It’s been over five years since groundbreaking occurred for the Hudson Yards mega-development. Today, phase one appears all but complete, and is increasingly hard to miss on the overall Manhattan skyline. Stretching over 26 acres and costing $25 billion, the full site will become the largest planned development in the country’s history.
At street level, the gardens will open up to the public later next year. The buildings will follow suit soon after. Not much time is left before the freshly minted neighborhood begins to buzz with pedestrian activity, and last week, YIMBY toured 15 Hudson Yards and the public square to see the progress made on-site.
We visited on a pleasant day, and found several art installations around 10 Hudson Yards to have engaged and attracted plenty of foot traffic.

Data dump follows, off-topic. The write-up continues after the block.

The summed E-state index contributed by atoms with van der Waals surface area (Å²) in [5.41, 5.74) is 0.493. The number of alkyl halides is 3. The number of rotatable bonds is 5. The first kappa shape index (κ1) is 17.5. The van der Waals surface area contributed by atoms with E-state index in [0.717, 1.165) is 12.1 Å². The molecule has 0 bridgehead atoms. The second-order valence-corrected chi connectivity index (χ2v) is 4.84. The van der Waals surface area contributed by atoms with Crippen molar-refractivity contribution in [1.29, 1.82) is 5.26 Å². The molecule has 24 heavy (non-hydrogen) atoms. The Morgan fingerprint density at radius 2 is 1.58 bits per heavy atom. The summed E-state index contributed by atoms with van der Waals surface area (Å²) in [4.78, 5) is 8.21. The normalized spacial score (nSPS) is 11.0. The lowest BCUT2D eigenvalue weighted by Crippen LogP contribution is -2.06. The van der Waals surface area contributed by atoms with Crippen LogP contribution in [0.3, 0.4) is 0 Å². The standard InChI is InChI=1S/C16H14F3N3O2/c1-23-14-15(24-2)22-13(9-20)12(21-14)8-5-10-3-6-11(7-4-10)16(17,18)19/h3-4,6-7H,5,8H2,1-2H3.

That includes the “Prelude To The Shed”, and an “Art on the Plaza” program that currently exhibits two interactive pieces by Yoko Ono and Jon Burgerman.
After years of waiting for the historic development to rise, it’s exciting to get to visit the top of 15 Hudson Yards. Amazingly, only the first phase of the site is nearing completion. The train yard to its west will soon host seven additional buildings spanning another 6.22 million square feet, along with an expansion to the public gardens.
Phase one consists of six towers, the Shed, and a five-acre public square.